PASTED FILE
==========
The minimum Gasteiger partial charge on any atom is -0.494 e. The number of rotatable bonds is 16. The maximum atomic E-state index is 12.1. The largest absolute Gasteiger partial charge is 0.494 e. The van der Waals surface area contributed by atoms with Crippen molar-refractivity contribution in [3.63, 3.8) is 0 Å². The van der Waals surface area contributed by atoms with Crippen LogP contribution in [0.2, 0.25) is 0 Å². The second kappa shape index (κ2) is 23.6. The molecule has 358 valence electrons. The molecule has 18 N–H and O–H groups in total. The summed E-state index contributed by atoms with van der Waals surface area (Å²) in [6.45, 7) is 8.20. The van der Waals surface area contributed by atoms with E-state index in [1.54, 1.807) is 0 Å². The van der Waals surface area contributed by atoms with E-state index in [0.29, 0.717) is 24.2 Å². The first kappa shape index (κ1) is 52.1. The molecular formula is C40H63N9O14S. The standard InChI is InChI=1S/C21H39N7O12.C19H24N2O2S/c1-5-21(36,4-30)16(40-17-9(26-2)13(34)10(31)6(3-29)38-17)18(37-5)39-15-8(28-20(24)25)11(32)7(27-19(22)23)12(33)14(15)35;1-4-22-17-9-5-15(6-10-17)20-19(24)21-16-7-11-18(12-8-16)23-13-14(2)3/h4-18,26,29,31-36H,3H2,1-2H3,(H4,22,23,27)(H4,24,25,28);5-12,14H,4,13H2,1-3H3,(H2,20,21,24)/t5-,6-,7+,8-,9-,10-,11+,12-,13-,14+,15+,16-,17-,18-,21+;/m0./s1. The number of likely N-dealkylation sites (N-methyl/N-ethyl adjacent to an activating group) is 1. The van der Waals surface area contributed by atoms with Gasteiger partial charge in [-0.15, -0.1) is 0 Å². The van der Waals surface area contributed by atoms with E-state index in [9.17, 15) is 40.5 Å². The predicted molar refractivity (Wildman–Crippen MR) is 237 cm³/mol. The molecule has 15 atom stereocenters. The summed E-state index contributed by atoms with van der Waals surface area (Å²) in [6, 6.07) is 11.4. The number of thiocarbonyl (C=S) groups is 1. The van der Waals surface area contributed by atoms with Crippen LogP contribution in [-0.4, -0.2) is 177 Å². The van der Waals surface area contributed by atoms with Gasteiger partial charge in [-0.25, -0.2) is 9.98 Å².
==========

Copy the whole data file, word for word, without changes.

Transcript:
The minimum Gasteiger partial charge on any atom is -0.494 e. The number of rotatable bonds is 16. The maximum atomic E-state index is 12.1. The largest absolute Gasteiger partial charge is 0.494 e. The van der Waals surface area contributed by atoms with Crippen molar-refractivity contribution in [3.63, 3.8) is 0 Å². The van der Waals surface area contributed by atoms with Crippen LogP contribution in [0.2, 0.25) is 0 Å². The second kappa shape index (κ2) is 23.6. The molecule has 358 valence electrons. The molecule has 18 N–H and O–H groups in total. The summed E-state index contributed by atoms with van der Waals surface area (Å²) in [6.45, 7) is 8.20. The van der Waals surface area contributed by atoms with E-state index in [1.54, 1.807) is 0 Å². The van der Waals surface area contributed by atoms with E-state index in [0.29, 0.717) is 24.2 Å². The first kappa shape index (κ1) is 52.1. The molecular formula is C40H63N9O14S. The standard InChI is InChI=1S/C21H39N7O12.C19H24N2O2S/c1-5-21(36,4-30)16(40-17-9(26-2)13(34)10(31)6(3-29)38-17)18(37-5)39-15-8(28-20(24)25)11(32)7(27-19(22)23)12(33)14(15)35;1-4-22-17-9-5-15(6-10-17)20-19(24)21-16-7-11-18(12-8-16)23-13-14(2)3/h4-18,26,29,31-36H,3H2,1-2H3,(H4,22,23,27)(H4,24,25,28);5-12,14H,4,13H2,1-3H3,(H2,20,21,24)/t5-,6-,7+,8-,9-,10-,11+,12-,13-,14+,15+,16-,17-,18-,21+;/m0./s1. The number of likely N-dealkylation sites (N-methyl/N-ethyl adjacent to an activating group) is 1. The van der Waals surface area contributed by atoms with Gasteiger partial charge in [-0.15, -0.1) is 0 Å². The van der Waals surface area contributed by atoms with E-state index in [9.17, 15) is 40.5 Å². The predicted molar refractivity (Wildman–Crippen MR) is 237 cm³/mol. The molecule has 15 atom stereocenters. The summed E-state index contributed by atoms with van der Waals surface area (Å²) in [6, 6.07) is 11.4. The number of thiocarbonyl (C=S) groups is 1. The van der Waals surface area contributed by atoms with Crippen LogP contribution in [-0.4, -0.2) is 177 Å². The van der Waals surface area contributed by atoms with Gasteiger partial charge in [-0.25, -0.2) is 9.98 Å².